There’s much to be said for the benefits of the private data industry. The databases of personal data kept by firms like Google, Amazon, and Facebook have resulted in more specialized and more efficient services. They’ve helped connect people around the globe and yes, earned big bucks for advertisers and data collectors.
It’s important to keep in mind that these developments haven’t only been good for business. Even the specialization of something as trivial (and often annoying) as ads has been good for the average consumer. Businesses benefit, but consumers also discover products and services that might really make their lives a little better.
This mutually beneficial dynamic makes it difficult to contemplate throwing the private data industry out the window altogether. There’s no going back. But there are severe imbalances in the industry that have proved harmful to both businesses and consumers — imbalances that can and should be relieved and ironed out as the industry develops into the future.
Let’s start with consumers since their concerns have so far dominated the public sphere, though little progress has been made to give them a bigger role in the private data industry.
Privacy lies at the root of consumer worries. Perhaps this wouldn’t be such a major issue of data collectors were known for keeping the information they gather safely. But breaches are common and nearly unavoidable in the arms race between hackers and cybersecurity experts. And what’s worse is that many data collectors are cashing in on private information by selling to third parties.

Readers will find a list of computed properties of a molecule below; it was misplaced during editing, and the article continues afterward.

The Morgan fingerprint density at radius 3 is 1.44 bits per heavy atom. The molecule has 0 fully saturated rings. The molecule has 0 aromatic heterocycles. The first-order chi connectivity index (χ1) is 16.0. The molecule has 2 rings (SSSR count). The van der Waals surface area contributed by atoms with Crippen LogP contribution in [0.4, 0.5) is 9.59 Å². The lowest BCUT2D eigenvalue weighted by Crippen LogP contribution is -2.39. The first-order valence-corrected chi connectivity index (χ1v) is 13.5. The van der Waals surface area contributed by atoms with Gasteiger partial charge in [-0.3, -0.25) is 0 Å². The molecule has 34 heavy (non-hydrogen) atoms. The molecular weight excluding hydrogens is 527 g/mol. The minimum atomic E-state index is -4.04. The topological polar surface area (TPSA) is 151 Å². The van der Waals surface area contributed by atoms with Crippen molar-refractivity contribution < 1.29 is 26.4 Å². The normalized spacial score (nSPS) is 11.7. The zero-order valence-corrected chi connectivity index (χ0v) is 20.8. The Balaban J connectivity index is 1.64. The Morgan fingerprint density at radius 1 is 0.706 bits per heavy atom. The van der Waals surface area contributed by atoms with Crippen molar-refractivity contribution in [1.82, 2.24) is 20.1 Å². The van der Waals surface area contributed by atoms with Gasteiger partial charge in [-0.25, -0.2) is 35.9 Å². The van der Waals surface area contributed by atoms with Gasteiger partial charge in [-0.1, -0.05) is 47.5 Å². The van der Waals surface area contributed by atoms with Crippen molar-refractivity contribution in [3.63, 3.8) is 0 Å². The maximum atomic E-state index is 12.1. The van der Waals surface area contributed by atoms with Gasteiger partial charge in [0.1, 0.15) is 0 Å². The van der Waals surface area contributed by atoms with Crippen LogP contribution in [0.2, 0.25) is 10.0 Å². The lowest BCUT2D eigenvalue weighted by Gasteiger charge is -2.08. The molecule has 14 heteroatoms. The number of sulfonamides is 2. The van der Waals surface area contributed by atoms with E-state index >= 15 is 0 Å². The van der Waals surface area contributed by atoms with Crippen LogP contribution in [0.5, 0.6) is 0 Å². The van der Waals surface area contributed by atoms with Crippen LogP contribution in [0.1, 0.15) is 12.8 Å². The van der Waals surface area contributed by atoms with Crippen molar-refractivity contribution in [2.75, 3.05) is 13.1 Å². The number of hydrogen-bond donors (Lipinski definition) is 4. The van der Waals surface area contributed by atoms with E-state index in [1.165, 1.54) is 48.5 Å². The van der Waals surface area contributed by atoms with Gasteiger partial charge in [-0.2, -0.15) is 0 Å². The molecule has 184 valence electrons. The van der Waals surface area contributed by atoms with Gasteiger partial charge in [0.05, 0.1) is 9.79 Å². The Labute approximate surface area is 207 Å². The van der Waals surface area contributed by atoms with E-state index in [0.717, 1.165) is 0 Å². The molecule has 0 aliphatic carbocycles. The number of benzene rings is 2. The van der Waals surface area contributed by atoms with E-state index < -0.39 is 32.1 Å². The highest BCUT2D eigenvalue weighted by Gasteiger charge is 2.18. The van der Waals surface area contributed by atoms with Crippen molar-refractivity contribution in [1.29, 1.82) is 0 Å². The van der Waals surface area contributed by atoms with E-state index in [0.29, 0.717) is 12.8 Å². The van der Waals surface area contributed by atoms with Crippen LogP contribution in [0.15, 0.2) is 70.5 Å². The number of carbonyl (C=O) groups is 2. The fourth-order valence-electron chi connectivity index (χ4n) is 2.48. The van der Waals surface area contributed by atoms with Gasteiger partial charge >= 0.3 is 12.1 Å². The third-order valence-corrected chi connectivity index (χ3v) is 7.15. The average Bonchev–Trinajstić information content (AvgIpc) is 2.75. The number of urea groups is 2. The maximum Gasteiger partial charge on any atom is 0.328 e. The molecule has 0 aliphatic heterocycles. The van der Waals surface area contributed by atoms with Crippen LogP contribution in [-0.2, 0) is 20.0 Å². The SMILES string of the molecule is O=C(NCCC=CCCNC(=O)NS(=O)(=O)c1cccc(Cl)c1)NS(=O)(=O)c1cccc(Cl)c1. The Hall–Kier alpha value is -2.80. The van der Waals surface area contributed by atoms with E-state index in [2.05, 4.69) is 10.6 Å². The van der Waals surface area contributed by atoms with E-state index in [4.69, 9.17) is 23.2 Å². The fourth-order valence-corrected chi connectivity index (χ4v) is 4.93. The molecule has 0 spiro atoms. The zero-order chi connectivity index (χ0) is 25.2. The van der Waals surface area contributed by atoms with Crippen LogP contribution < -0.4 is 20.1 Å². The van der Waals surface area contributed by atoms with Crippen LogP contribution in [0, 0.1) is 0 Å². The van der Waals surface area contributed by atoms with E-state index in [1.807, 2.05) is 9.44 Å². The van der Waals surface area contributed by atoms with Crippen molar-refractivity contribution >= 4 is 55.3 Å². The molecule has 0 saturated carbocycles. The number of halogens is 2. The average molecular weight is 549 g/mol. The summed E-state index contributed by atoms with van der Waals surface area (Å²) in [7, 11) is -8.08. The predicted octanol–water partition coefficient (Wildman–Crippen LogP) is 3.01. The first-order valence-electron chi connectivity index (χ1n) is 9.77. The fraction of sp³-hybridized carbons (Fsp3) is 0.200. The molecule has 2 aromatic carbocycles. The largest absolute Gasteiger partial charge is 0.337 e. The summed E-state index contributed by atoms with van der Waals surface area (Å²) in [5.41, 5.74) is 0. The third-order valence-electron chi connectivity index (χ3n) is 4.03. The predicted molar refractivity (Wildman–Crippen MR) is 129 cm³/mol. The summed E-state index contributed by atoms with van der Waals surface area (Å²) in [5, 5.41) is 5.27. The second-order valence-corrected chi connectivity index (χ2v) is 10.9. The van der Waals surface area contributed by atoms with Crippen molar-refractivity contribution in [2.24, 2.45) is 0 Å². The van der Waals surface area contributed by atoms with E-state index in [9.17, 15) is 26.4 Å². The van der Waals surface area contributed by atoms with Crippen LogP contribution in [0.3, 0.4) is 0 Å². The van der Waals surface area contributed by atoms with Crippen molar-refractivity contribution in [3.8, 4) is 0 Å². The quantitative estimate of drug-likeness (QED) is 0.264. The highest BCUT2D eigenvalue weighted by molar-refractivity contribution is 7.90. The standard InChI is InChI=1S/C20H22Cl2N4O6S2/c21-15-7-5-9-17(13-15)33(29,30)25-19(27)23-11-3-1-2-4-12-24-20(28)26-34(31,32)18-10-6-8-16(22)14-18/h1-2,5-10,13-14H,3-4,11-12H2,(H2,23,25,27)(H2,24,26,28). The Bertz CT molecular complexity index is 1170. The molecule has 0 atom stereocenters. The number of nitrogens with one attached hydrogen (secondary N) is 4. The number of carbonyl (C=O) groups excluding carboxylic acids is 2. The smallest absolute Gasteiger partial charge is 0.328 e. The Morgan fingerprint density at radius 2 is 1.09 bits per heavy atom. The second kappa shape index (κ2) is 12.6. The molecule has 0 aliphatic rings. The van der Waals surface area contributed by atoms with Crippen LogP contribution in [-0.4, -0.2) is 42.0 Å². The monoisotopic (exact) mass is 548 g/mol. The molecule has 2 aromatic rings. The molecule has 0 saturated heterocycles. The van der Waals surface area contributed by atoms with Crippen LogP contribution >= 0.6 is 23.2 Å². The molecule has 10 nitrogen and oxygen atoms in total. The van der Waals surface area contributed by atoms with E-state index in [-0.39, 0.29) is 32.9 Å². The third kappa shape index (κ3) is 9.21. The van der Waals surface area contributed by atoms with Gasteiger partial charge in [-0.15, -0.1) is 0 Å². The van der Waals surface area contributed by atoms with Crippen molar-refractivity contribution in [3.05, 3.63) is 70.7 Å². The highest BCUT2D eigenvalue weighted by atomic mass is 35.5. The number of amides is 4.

Knowing that this might be perceived as a breach of trust, they often carry on these operations in secret or by burying the relevant information in unreadable terms and conditions. Consumers rightfully see themselves as the owners of the data they create, and they don’t appreciate having the wool pulled over their eyes.
But the current situation is highly problematic for businesses as well. Very few entrepreneurs want to unjustly take advantage of data willingly provided by consumers. But competition in the industry is getting fierce and many feel that they have little choice if they want to compete with established figures that dominate the field.
In desperation to carve out a successful niche, businesses are turning to the constant and expense search for legal loopholes and other practices that could put them in direct conflict with the authorities — if not now, then later. And the more and more desperation builds up, the more businesses are beginning to rely on dubious sources of data.
This state of affairs can barely be described as developed, despite all the technology involved. That’s why Senno has created a new model — one that keeps data safe by storing it on the blockchain, rewards consumers financially for willingly and knowingly making their data available and providing businesses like advertisers with a bountiful, accurate and legal data. There’s no need to do away with the collection of private data when it’s possible to return balance to the playing field, giving consumers complete control over what they share and with whom and enhancing the benefits businesses gain by utilizing that data.